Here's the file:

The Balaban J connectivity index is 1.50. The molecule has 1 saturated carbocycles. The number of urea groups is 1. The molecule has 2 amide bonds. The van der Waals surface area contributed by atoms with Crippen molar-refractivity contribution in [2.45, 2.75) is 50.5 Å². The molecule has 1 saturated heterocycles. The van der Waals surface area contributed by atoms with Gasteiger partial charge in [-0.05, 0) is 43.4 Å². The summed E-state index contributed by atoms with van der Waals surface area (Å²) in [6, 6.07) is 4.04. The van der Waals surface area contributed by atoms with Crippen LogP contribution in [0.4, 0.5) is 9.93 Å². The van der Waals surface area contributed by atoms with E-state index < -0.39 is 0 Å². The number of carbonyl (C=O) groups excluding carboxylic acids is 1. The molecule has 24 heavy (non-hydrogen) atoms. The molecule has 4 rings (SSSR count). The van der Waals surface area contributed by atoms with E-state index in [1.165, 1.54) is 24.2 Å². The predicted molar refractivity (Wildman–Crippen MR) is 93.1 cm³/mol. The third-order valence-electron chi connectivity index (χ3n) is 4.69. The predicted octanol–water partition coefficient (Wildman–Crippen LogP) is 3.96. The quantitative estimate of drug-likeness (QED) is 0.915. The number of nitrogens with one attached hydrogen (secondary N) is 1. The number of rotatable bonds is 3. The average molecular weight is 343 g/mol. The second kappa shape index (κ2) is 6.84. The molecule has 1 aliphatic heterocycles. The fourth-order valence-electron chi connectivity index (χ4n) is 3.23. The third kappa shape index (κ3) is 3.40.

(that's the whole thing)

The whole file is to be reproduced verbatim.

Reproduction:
The Balaban J connectivity index is 1.50. The molecule has 1 saturated carbocycles. The number of urea groups is 1. The molecule has 2 amide bonds. The van der Waals surface area contributed by atoms with Crippen molar-refractivity contribution in [2.45, 2.75) is 50.5 Å². The molecule has 1 saturated heterocycles. The van der Waals surface area contributed by atoms with Gasteiger partial charge in [-0.05, 0) is 43.4 Å². The summed E-state index contributed by atoms with van der Waals surface area (Å²) in [6, 6.07) is 4.04. The van der Waals surface area contributed by atoms with Crippen LogP contribution in [0.4, 0.5) is 9.93 Å². The van der Waals surface area contributed by atoms with E-state index < -0.39 is 0 Å². The number of carbonyl (C=O) groups excluding carboxylic acids is 1. The molecule has 24 heavy (non-hydrogen) atoms. The molecule has 4 rings (SSSR count). The van der Waals surface area contributed by atoms with E-state index in [1.165, 1.54) is 24.2 Å². The predicted molar refractivity (Wildman–Crippen MR) is 93.1 cm³/mol. The third-order valence-electron chi connectivity index (χ3n) is 4.69. The predicted octanol–water partition coefficient (Wildman–Crippen LogP) is 3.96. The quantitative estimate of drug-likeness (QED) is 0.915. The number of nitrogens with one attached hydrogen (secondary N) is 1. The number of rotatable bonds is 3. The average molecular weight is 343 g/mol. The second kappa shape index (κ2) is 6.84. The molecule has 1 aliphatic heterocycles. The fourth-order valence-electron chi connectivity index (χ4n) is 3.23. The third kappa shape index (κ3) is 3.40.